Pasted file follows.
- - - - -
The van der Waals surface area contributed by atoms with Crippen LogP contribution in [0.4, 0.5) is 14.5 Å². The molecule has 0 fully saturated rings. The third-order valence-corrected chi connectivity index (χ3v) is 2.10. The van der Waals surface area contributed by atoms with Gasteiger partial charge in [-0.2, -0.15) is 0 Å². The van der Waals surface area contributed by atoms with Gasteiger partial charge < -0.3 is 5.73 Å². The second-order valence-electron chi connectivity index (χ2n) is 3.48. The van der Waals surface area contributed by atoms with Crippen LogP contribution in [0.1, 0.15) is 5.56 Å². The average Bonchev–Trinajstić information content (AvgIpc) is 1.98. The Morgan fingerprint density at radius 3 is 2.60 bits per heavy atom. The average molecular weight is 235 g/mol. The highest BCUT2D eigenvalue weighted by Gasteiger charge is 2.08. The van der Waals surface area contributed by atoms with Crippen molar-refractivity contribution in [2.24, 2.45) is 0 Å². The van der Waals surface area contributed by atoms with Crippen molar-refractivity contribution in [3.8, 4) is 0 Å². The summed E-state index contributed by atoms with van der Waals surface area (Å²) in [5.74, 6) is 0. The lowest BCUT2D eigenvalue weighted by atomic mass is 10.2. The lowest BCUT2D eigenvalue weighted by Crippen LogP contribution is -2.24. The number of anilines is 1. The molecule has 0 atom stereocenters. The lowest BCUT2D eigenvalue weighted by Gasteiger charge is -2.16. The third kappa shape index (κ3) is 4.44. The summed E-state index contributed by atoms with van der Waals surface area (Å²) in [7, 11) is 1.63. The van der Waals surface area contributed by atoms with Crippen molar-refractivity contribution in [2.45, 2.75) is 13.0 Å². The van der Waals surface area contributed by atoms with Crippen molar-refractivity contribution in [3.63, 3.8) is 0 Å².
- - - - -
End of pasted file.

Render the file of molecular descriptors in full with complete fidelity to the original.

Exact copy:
The van der Waals surface area contributed by atoms with Crippen LogP contribution in [0.4, 0.5) is 14.5 Å². The molecule has 0 fully saturated rings. The third-order valence-corrected chi connectivity index (χ3v) is 2.10. The van der Waals surface area contributed by atoms with Gasteiger partial charge in [-0.2, -0.15) is 0 Å². The van der Waals surface area contributed by atoms with Gasteiger partial charge < -0.3 is 5.73 Å². The second-order valence-electron chi connectivity index (χ2n) is 3.48. The van der Waals surface area contributed by atoms with Crippen LogP contribution in [0.1, 0.15) is 5.56 Å². The average Bonchev–Trinajstić information content (AvgIpc) is 1.98. The Morgan fingerprint density at radius 3 is 2.60 bits per heavy atom. The average molecular weight is 235 g/mol. The highest BCUT2D eigenvalue weighted by Gasteiger charge is 2.08. The van der Waals surface area contributed by atoms with Crippen molar-refractivity contribution in [2.24, 2.45) is 0 Å². The van der Waals surface area contributed by atoms with Crippen molar-refractivity contribution in [3.8, 4) is 0 Å². The summed E-state index contributed by atoms with van der Waals surface area (Å²) in [5.74, 6) is 0. The lowest BCUT2D eigenvalue weighted by atomic mass is 10.2. The lowest BCUT2D eigenvalue weighted by Crippen LogP contribution is -2.24. The number of anilines is 1. The molecule has 0 atom stereocenters. The lowest BCUT2D eigenvalue weighted by Gasteiger charge is -2.16. The third kappa shape index (κ3) is 4.44. The summed E-state index contributed by atoms with van der Waals surface area (Å²) in [7, 11) is 1.63. The van der Waals surface area contributed by atoms with Crippen molar-refractivity contribution in [2.45, 2.75) is 13.0 Å². The van der Waals surface area contributed by atoms with Crippen molar-refractivity contribution in [3.63, 3.8) is 0 Å².